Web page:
Dyffryn, often Duffryn, is a small village in the Vale of Glamorgan in south Wales. It is located 4.8 miles (7.7 km) north of the town centre of Barry, roughly 1 mile (1.6 km) west of St Lythans and 2 miles (3.2 km) south of St. Nicholas. It lies off the A4226 road (Five Mile Lane), along St Lythans Road, directly east of Walterston. Dyffryn is best known for its Dyffryn Gardens and its megalithic monuments nearby including the Tinkinswood and St Lythans Burial Chamber and also the caves of nearby Goldsland. The River Waycock flows through the village.
The Dyffryn Estate dates back to 640 A.D. when the Manor of Worlton (also known as Worleton), which included St Lythans and St Nicholas, was granted to Bishop Oudoceus of Llandaff. Dyffryn House and its Edwardian garden are Grade I listed buildings and are to be leased to the National Trust. The 22 hectare (55 acre) landscaped gardens were designed by Thomas Mawson between 1894 and 1909, and are the largest and "most exotic" in Glamorgan.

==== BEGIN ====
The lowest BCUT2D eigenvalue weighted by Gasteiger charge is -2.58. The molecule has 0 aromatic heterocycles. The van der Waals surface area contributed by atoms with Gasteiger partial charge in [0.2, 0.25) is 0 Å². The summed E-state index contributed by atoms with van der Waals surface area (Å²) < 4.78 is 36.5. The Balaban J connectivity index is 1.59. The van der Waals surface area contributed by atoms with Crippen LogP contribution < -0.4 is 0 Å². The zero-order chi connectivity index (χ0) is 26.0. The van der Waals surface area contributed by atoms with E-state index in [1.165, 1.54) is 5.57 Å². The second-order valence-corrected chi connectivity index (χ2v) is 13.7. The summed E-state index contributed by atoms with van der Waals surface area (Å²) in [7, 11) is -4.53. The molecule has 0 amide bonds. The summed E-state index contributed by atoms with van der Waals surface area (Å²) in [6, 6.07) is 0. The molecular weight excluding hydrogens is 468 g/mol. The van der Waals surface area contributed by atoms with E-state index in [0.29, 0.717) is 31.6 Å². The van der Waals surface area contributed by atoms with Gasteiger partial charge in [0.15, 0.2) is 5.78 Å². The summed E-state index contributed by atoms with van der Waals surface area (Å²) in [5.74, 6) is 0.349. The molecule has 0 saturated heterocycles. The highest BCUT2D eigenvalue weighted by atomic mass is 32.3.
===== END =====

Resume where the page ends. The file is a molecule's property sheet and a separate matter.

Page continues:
The village itself is a wealthy community with a number of quaint houses and farms. It also contains the Dyffryn Nurseries, Wayside Cattery, and an Aqua farm, Dyffryn Springs in Lower Dyffryn, which is a noted commercial fishing spot for trout in the county, located to the south of the main village near the hamlet of Great Hamston.
The 1811 Topographical Dictionary of Wales simply said "DYFFRYN, in the Cwmwd of Is Caeth, Cantref of Brenhinol (now called the Hundred of Dinas Powys), Co. of Glamorgan, South Wales; in the Parish of St. Nicholas. It is 6 m. W. b. S. from Caerdiff. Near Dyffryn House, which is the Property of The Honourable William Booth Grey, are several Druidical Monuments."